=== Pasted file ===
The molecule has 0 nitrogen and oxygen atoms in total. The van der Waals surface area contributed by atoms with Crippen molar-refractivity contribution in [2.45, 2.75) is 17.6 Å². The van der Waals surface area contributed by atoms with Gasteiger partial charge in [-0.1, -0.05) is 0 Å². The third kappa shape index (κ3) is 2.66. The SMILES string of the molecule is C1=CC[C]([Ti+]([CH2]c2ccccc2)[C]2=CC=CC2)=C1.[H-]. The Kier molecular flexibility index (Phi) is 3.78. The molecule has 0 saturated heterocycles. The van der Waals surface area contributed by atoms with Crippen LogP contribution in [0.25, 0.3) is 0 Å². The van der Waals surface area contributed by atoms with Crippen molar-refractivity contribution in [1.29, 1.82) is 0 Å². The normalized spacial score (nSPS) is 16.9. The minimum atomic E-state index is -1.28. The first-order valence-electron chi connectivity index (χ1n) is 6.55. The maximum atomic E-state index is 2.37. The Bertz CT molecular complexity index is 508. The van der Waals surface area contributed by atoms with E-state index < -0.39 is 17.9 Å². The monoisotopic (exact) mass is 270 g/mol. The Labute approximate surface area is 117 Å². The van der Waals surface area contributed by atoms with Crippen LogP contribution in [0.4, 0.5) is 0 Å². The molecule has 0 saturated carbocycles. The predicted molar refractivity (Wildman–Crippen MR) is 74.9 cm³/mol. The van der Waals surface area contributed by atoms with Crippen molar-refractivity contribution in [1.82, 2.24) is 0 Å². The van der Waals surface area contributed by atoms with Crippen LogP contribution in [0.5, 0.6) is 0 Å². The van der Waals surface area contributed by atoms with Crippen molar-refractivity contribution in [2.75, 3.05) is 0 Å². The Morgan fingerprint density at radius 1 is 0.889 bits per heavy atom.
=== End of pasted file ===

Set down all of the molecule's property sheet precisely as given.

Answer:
The molecule has 0 nitrogen and oxygen atoms in total. The van der Waals surface area contributed by atoms with Crippen molar-refractivity contribution in [2.45, 2.75) is 17.6 Å². The van der Waals surface area contributed by atoms with Gasteiger partial charge in [-0.1, -0.05) is 0 Å². The third kappa shape index (κ3) is 2.66. The SMILES string of the molecule is C1=CC[C]([Ti+]([CH2]c2ccccc2)[C]2=CC=CC2)=C1.[H-]. The Kier molecular flexibility index (Phi) is 3.78. The molecule has 0 saturated heterocycles. The van der Waals surface area contributed by atoms with Crippen LogP contribution in [0.25, 0.3) is 0 Å². The van der Waals surface area contributed by atoms with Crippen molar-refractivity contribution in [1.29, 1.82) is 0 Å². The normalized spacial score (nSPS) is 16.9. The minimum atomic E-state index is -1.28. The first-order valence-electron chi connectivity index (χ1n) is 6.55. The maximum atomic E-state index is 2.37. The Bertz CT molecular complexity index is 508. The van der Waals surface area contributed by atoms with E-state index < -0.39 is 17.9 Å². The monoisotopic (exact) mass is 270 g/mol. The Labute approximate surface area is 117 Å². The van der Waals surface area contributed by atoms with Crippen LogP contribution in [0.4, 0.5) is 0 Å². The molecule has 0 saturated carbocycles. The predicted molar refractivity (Wildman–Crippen MR) is 74.9 cm³/mol. The van der Waals surface area contributed by atoms with Crippen molar-refractivity contribution in [1.82, 2.24) is 0 Å². The van der Waals surface area contributed by atoms with Crippen LogP contribution in [0.5, 0.6) is 0 Å². The van der Waals surface area contributed by atoms with Crippen molar-refractivity contribution in [2.75, 3.05) is 0 Å². The Morgan fingerprint density at radius 1 is 0.889 bits per heavy atom.